Racism — and intolerance of all kinds — is everywhere. If your kid hasn’t yet been exposed to it that must mean she’s still in the womb.
For the older kids, there’s gay-bashing and Juan Williams‘ very un-nuanced take on American Muslims. For the younger ones, there’s TV, the movies, pop music and books, with all those caricatures and stereotyping and the continued dominance of white kids in all the plum roles. Raising healthy and tolerant kids among prejudice isn’t so much about keeping them from witnessing. Rather, the best you can do is discuss, discuss, discuss.
The Center on Media and Child Health‘s mediatrician — their expert in media as it relates to child development counsels a mom whose 11 and 13 year old sons have just discovered Chris Rock’s Everybody Hates Chris. They’re pretty young to really understand irony, Dr. Michael Rich says, which is where Rock’s anti-bias messages ultimately lie. There’s a risk that kids will take Rock’s jokes at face value — that it truly is funny to demean someone based on race.
Since you can’t really explain irony to tweens, Rich instead recommends the mother also show the other side of race history through the series Eyes on the Prize, for example. I think that’s great advice.
He lists a few media facts with links to studies, which are worth noting and reading in full: whites still dominate television, negative stereotypes of racial minorities have lasting effects on minority viewers, TV characters frequently show a racial bias even when not using racial slurs, and prejudice-prevention programs don’t work.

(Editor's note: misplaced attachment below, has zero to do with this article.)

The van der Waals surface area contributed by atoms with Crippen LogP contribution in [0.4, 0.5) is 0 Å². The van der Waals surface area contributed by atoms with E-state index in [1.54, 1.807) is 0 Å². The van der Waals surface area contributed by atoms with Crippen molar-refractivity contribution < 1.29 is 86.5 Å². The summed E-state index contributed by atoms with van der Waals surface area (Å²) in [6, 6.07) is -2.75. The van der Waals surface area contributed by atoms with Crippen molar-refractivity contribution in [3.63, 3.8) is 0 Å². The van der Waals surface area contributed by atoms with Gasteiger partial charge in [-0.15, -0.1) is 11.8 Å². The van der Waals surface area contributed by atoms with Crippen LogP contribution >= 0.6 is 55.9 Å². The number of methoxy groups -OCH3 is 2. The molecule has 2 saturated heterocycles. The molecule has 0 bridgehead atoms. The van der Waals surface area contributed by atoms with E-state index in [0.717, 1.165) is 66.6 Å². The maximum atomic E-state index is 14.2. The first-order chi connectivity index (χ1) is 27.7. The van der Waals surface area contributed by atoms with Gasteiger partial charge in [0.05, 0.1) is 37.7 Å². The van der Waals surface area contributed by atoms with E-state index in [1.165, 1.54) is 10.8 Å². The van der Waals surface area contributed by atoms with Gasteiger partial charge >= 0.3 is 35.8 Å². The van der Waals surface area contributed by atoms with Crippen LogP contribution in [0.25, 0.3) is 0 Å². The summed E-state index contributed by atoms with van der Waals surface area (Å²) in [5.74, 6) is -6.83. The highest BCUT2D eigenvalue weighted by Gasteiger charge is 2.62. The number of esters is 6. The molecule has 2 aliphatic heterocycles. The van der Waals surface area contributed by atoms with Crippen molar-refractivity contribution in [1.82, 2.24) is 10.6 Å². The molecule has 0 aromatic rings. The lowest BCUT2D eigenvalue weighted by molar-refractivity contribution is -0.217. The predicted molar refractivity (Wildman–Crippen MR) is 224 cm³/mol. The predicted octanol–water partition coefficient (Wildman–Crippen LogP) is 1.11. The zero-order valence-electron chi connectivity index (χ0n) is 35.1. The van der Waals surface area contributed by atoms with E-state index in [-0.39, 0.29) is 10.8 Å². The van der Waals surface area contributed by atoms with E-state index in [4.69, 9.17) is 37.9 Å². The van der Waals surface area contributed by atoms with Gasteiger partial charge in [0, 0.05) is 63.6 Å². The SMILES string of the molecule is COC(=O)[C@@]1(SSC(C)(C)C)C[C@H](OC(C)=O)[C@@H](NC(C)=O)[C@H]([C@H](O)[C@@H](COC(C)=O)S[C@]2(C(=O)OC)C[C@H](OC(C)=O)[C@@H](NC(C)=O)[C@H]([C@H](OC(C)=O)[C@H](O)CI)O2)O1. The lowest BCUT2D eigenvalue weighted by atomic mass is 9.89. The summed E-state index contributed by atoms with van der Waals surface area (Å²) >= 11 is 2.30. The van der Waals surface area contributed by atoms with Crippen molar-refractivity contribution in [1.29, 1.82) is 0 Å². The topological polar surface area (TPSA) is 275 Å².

As a white parent of white kids, it’s sometimes hard to know when to talk to kids about race, particularly if they’re growing up among kids of all backgrounds. Do you bring it up and risk them looking at their peers differently? What, exactly, is the script?
I’ve found talk about race (and socio-economic differences, body size, gender bias, etc.) have been most naturally brought up when I see them in TV programs or movies that they’ve seen. Also, books: especially the really old ones. I was surprised the first time I read a Laura Ingalls Wilder’s Little House in the Big Woods to my daughter. They’re loaded with racist attitudes. Instead of banning them from my daughter, who is still totally into the prairie thing, I used the books to talk about Native Americans and the families attitudes and fear (not to mention some of the land ownership issues). I also read her a book by Louise Erdrich and helped her make the connections between the native Anishinabeg family in that book and the Ingalls. You think Ma was scared, honey, check out this family dying from small pox contracted from pioneers!
The Juan Williams flap took some consideration. My girls wanted to know why I was yelling at the radio. I boiled it down to platitudes — don’t discriminate based on how someone is dressed — but I fear the take-away message there was don’t judge people in jeggings. (People in “Muslim garb” isn’t such an unusual sight for them. Plus, I only had five minutes! I’ll do better next time.)
Of course, all of this is on-going and will get ever more difficult. But if I can get my kids to question what they see in the media, I think my job will be done.
Do you talk to your kids about race and about prejudice? When and how? If your child is in a discriminated against group, how do you approach the prejudice talk?
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